• Involve an objective third party as an advisor who can help you see past the emotion that accompanies family relationships and that may cloud your business judgment.
  • Don’t bypass the paperwork. It may feel overly formal to create a documented succession plan if the successor is a family member, but clearly spelling out everyone’s roles and expectations will ensure that all are on the same page, and stave off avoidable misunderstandings.
  • Don’t bypass the training. As mentioned, a family member will often need less onboarding than an external buyer, but don’t assume that your successor knows everything you do simply by having been around the business, or even having worked in it. Invest the time to make sure you’ve successfully transferred the requisite skills and knowledge to your successor.
  • Set the business up for a peaceful transition and future. If you are passing the business on to one family member, consider involving the rest of the family on a board to ensure that all members have a voice and that there is a forum for resolving disagreements amicably and fairly.


Employee/Management Buyout

Employee or management buyout is when an individual or group of employees or managers already working with you buys the business from you.

The pros and cons for this type of exit strategy are very similar to those of family succession, with advantages including eliminating spending time and money on finding, vetting, and negotiating with an external buyer.

The benefit of continuity may be even stronger with an employee or management buyout than with family succession as, unlike family members, employees and managers are assured of already being involved in the operation and running of the business. Also, since they are already working in the business, chances are higher that they have the interest to continue in it.

The disadvantages to employee/management buyout include potential delays in securing the funding to purchase the business but, as with family, one of the greatest drawbacks is the emotion that may come with personal relationship. If you are close to the employees or managers who are buying you out, you may be hesitant to ask for the full value of your business, or less diligent about formalizing the details of the sale and succession plan.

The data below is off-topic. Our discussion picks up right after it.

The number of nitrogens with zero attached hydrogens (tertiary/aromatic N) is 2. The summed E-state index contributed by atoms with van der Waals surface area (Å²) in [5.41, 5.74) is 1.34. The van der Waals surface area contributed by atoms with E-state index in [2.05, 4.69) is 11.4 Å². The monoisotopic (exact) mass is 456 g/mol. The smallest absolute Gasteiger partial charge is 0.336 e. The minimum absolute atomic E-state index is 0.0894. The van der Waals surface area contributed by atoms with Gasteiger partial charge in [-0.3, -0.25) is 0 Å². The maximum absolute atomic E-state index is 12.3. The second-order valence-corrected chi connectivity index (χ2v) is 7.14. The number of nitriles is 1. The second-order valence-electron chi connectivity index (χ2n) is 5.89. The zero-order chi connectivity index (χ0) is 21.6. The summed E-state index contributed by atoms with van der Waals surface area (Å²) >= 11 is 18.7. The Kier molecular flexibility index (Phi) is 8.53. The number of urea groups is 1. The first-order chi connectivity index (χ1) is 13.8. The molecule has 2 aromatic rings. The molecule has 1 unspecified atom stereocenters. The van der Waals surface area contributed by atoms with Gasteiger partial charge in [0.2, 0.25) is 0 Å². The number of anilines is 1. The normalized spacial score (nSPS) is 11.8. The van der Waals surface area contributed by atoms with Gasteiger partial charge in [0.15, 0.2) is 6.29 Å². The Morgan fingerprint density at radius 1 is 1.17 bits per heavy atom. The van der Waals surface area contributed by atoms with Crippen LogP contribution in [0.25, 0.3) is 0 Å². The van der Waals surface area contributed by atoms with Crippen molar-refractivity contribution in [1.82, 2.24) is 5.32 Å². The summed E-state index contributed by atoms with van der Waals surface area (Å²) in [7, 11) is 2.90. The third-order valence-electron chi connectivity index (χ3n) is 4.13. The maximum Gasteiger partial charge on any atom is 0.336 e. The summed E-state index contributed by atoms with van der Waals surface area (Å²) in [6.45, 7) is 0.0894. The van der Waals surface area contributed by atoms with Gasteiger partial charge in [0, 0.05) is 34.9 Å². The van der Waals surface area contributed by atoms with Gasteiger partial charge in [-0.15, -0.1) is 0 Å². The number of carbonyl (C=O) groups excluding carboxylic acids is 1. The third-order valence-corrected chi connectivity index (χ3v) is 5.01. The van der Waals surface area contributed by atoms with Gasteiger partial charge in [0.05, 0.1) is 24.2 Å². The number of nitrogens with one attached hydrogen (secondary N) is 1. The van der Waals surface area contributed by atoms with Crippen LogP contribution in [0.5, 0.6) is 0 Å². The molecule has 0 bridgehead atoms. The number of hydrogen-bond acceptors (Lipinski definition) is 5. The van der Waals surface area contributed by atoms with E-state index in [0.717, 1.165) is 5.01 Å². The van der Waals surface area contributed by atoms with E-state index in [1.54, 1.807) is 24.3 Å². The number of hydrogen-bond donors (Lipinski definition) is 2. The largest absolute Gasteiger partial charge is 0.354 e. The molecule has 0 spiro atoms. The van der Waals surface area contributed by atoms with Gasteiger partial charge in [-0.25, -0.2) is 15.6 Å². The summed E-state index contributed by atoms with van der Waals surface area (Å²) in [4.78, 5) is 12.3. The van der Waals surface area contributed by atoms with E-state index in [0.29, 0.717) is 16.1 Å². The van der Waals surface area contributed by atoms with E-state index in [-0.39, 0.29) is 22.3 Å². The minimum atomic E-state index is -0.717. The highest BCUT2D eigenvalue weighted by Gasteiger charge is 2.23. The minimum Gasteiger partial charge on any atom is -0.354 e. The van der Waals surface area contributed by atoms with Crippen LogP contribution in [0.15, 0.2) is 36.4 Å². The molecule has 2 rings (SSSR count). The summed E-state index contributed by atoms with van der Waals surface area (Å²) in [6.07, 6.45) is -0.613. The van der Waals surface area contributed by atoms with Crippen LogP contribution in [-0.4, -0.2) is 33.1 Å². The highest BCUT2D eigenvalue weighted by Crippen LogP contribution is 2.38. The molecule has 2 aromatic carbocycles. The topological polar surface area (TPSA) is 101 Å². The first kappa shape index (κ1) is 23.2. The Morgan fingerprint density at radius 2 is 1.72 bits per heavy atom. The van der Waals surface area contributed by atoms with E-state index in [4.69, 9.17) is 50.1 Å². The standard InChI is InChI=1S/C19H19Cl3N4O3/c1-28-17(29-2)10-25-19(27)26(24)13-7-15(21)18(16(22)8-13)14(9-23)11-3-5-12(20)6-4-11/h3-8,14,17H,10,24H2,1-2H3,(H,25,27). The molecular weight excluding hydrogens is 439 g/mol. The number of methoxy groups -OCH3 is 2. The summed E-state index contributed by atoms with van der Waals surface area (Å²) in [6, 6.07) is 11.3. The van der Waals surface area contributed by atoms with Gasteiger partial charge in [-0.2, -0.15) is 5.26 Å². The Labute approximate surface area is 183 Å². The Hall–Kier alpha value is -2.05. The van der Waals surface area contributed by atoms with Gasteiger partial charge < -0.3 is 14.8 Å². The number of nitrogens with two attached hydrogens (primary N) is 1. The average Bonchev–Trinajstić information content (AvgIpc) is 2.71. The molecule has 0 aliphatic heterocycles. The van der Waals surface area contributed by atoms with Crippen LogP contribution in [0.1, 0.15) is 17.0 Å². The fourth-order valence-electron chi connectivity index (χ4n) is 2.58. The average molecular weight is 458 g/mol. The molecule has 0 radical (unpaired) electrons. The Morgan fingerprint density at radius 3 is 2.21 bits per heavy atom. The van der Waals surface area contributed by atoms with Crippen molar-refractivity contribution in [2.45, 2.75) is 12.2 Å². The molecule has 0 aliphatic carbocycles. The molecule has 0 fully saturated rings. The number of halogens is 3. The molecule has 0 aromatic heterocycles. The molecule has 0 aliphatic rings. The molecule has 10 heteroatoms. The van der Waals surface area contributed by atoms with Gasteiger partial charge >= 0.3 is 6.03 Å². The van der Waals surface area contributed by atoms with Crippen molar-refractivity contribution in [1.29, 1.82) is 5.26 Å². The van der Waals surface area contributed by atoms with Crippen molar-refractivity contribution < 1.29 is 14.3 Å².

If you opt for this type of exit strategy, here are some points to keep in mind:

  • This is still a business transaction, even if it is among friends and people who have worked with you for years. You will actually support that friendship by being clear in your negotiations and business dealings.
  • Bring on a third-party advisor, just as you would with family, and for the same reasons.
  • Have an open and honest discussion with the employees or managers who are buying you out about to what degree, if any, you should remain involved after the sale. Sticking around as the former owner may inadvertently undermine the authority of the new owners to take the reins and move the business forward.

Family succession and employee/management buyout can both be sound, profitable exit strategies if entered into with care and forethought. In our next article, we’ll examine additional exit strategies to round out your options as you consider, in concert with your small business CPA firm and legal counsel, what course will best serve you, your family, and your business in the future.


Image Credit: Steven Rindner (Flickr @ Creative Commons)